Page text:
President Trump talks with Canadian Prime Minister Justin Trudeau during a Group of Seven summit in Charlevoix, Canada, in June. (Evan Vucci/AP)

CLOSE AS the two countries are geographically, a great asymmetry characterizes the relationship between the United States and Canada. The latter necessarily focuses a lot more on the former than vice versa. And Canadians, as much as they generally like and appreciate the United States, worry about it, too. They worry U.S. media will overwhelm theirs; that U.S. imports will flood their markets; and that the United States will close its markets to their exports. These concerns, rational or not, exist even at times, unlike the present, when that relationship is going well. Accordingly, there will be no solution to the current dangerous impasse over hemispheric trade if the Trump administration fails to take Canada’s concerns into account.

So far, however, President Trump has gone out of his way to hector Canada over the purported unfair advantages it gets from the North American Free Trade Agreement, which he seeks to renegotiate. Now time is running out before the Sept. 30 deadline for the Trump administration and Prime Minister Justin Trudeau to reach a deal, complementary to the one Mr. Trump already struck with Mexico, that would salvage NAFTA.

Both sides say publicly they are far apart, with the sticking point being Chapter 19 of NAFTA, one of those issues that matters immensely north of the border yet barely registers in the public mind south of it. Basically, Chapter 19 allows Canada to bypass U.S. courts and take the United States to arbitration when it attempts to impose penalties for allegedly improper Canadian exports to the United States — especially the perennial bilateral irritant known as softwood lumber. Canada insisted on this as a sop to its own nationalists back when it proposed the first Canada-U.S. free-trade pact during the Reagan administration, and President Ronald Reagan understood the wisdom of meeting Canada halfway on this point. Mr. Trump, by contrast, has insisted on getting rid of Chapter 19 and has succeeded in persuading Mexico to abandon the version that applied to it.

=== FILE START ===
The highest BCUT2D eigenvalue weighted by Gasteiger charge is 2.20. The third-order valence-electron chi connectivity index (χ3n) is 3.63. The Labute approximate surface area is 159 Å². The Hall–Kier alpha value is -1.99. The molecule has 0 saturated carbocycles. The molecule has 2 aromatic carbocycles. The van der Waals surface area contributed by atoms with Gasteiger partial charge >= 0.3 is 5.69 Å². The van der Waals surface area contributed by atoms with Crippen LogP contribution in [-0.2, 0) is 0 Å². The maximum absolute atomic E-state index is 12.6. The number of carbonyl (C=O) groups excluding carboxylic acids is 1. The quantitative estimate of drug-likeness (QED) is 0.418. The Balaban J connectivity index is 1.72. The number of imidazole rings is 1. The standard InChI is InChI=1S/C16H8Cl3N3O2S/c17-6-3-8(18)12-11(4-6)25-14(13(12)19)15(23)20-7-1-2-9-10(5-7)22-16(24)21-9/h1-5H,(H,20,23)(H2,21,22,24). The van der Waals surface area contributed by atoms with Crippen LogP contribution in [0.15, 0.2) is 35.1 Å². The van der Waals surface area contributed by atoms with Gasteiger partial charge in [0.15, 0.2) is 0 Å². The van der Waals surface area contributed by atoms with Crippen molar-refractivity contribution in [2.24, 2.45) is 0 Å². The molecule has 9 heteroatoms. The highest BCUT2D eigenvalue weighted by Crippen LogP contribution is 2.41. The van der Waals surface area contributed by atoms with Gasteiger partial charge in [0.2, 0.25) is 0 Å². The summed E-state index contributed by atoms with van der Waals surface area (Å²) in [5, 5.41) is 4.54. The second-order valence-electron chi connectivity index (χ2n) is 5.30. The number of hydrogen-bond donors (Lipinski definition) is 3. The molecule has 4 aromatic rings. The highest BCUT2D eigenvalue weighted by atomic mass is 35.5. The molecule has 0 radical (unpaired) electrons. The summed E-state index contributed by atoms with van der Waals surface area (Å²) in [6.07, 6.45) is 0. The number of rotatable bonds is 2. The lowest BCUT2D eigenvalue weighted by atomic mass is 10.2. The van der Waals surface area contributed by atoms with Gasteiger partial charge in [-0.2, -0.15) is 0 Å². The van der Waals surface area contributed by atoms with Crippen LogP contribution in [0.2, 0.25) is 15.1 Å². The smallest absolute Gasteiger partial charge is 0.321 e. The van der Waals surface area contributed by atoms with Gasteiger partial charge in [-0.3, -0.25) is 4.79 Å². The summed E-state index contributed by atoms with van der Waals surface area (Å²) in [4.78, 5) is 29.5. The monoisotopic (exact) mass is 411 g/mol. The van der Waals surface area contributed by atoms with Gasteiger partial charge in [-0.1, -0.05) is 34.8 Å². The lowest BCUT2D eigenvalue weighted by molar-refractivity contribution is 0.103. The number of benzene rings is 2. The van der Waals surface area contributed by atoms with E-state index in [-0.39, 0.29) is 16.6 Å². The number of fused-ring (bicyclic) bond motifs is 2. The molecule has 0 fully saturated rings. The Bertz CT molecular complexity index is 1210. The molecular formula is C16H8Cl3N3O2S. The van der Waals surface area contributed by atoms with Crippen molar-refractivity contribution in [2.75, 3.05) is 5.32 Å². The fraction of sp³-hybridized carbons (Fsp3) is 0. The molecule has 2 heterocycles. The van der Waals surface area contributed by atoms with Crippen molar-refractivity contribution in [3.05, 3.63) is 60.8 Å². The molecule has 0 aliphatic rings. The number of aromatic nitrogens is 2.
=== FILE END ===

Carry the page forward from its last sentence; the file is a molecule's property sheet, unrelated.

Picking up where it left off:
For Canada, though, Chapter 19 still seems a dealbreaker, even if, truth be told, its importance today is more symbolic than economic. The best — indeed, the obvious — approach for Mr. Trump would be to concede most or all of what Canada wants on Chapter 19, which is, after all, a matter of legal procedure, in return for some concession in a substantive area, such as a relaxation of Canada’s unwarranted protection against U.S. milk products. The advantages of such a compromise have been apparent to experts on U.S.-Canada trade for some time, and you would think they would be evident to Mr. Trump’s negotiators as well.

We hope the Trump team’s dramatic statements Tuesday about “running out of time” to include Canada in a new hemispheric deal were just last-minute posturing before a deal gets done. Congress would look askance at a U.S.-Mexico-only trade pact, as it should. For reasons both economic and political, such an agreement would not work, and would gratuitously isolate the United States from a democratic country that has been something even more valuable than a neighbor: a friend.